Tennyson to join DOT, McCrory
Former Durham Mayor Nick Tennyson announced Monday that he’ll be joining Gov. Pat McCrory’s administration, as a chief deputy secretary of the N.C. Department of Transportation.
Tennyson will start work at DOT on April 1, after stepping down from his longtime job as executive vice president of the Home Builders Association of Durham, Orange and Chatham Counties.
At DOT, “one of the primary functions that I’m to accomplish is to work on and support the development of the governor’s 25-year infrastructure plan,” Tennyson said, adding that the plan is “obviously a very high priority” that dictates “making the move as quickly as I can” from the Home Builders.
Tennyson, like McCrory, is a Republican. He was Durham’s mayor from 1997 to 2001.
He’s the second high-profile former GOP officeholder from Durham to join McCrory’s administration. Former City Councilman Thomas Stith is the governor’s chief of staff.
Former political foes in Durham welcomed the appointment.
“That’s great for Nick,” Mayor Bill Bell said when apprised of the news. He added that Tennyson and McCrory “go back a long ways.”
The two in fact were among the co-founders of the N.C. Metropolitan Mayors Coalition, a group that initially included the elected leaders of the state’s largest cities and towns, who joined forces to lobby the General Assembly on behalf of urban interests.
Transportation has always been a key issue for the coalition. McCrory and Tennyson made their mark in the 1990s as pro-transit Republicans unhappy with the state’s neglect of urban transportation needs.
McCrory helped Charlotte’s government secure legislative and voter approval for a half-cent local-option sales-tax surcharge to fund development of a rail line.
Tennyson and other Triangle officials pointed to Charlotte’s example as one this region should emulate.
But legislative approval for a local-option levy for this part of the state was slow in coming, only making it through both chambers of the General Assembly in 2009, long after Tennyson was out of office. Bell defeated him in the 2001 election.
Support for transit is increasingly anomalous in the Republican Party, and McCrory has hedged when asked about supporting transit development in the Triangle by saying local officials have to convince him it would help relieve congestion.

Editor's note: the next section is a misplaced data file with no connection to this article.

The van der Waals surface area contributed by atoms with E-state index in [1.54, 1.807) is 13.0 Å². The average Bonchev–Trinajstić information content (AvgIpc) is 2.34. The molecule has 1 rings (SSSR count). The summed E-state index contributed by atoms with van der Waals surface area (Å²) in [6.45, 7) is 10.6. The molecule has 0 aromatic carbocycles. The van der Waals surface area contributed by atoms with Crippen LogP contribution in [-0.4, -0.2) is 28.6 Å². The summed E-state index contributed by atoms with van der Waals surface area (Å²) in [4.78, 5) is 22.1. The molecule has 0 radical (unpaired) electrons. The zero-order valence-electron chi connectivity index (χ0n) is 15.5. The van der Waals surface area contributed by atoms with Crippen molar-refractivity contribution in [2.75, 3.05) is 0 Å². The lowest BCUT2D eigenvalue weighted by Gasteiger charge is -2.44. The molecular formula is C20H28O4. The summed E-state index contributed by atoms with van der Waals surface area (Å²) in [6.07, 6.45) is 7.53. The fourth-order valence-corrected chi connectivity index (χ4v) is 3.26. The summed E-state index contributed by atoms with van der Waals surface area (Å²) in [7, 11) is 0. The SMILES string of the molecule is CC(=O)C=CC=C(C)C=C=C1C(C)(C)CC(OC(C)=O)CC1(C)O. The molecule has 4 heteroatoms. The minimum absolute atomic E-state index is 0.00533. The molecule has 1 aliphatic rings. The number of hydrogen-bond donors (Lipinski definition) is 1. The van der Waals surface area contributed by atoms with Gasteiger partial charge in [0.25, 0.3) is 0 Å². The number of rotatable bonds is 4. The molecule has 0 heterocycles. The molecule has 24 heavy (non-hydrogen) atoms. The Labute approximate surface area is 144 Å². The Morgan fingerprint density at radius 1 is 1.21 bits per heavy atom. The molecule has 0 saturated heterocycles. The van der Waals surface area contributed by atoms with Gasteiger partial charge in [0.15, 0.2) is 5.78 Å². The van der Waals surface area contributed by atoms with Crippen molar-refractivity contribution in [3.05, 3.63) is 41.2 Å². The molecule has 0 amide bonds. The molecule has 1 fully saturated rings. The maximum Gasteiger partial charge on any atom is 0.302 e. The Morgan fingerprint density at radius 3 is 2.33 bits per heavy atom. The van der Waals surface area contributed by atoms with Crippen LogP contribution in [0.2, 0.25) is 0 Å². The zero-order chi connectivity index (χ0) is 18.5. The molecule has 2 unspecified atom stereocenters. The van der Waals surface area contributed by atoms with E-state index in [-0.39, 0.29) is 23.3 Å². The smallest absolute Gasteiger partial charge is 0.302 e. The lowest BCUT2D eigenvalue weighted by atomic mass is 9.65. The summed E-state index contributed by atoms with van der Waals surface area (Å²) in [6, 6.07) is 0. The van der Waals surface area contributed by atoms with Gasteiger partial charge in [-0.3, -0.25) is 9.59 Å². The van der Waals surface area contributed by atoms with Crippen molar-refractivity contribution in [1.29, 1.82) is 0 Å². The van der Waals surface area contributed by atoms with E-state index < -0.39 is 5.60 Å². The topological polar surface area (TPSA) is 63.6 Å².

Asked about transit’s place in the 25-year infrastructure plan, Tennyson similarly hedged.
“It depends on the locality,” he said, adding, “I don’t want to go into this with any answer pre-written.”
State Sen. Floyd McKissick, D-Durham, likewise said Tennyson’s appointment doesn’t necessarily translate into administration support for the local plan.
“That’s yet to be determined,” said McKissick, a former Durham city councilman who challenged Tennyson in the 1999 election and lost.
“I would hope he’d do a great deal of preparation and pull together a team of experts who can help guide us in charting infrastructure planning for the state, that looks not only at traditional needs but alternatives, such as facilities for mass transit where it’s appropriate,” McKissick said. “It’s certainly not appropriate in rural parts of the state, but in the immensely urban areas, it should certainly be one of the things we seriously consider.”
Development of the 25-year plan is a McCrory campaign promise, one he highlighted soon after taking office.
The pledge has drawn criticism in some quarters because DOT already works off a seven-year plan and cities, to comply with federal rules, have to formulate at least a 20-year plan for transportation.
The long-range plan for the Triangle is in the midst of an update that looks to 2040.
The draft document calls for spending about $22.8 billion on upkeep, operations and expansions of the area’s road and transit network, with $14.2 billion of that allotted to roads and $8.6 billion to transit. The figure assumes continued large federal subsidies of local transportation development, not just state support.
Tennyson acknowledged that a number of long-range plans are already in place.
“I have never spoken in favor of reinventing the wheel,” he said. “So the question of how those processes worked and whether or not they’ve had a long enough time horizon and enough interrelationship with other aspects of policy, those are all open questions for me. We just need to get into this and see if there’s a possibility of helping enhance the coordination and taking advantage of the work that’s been done.”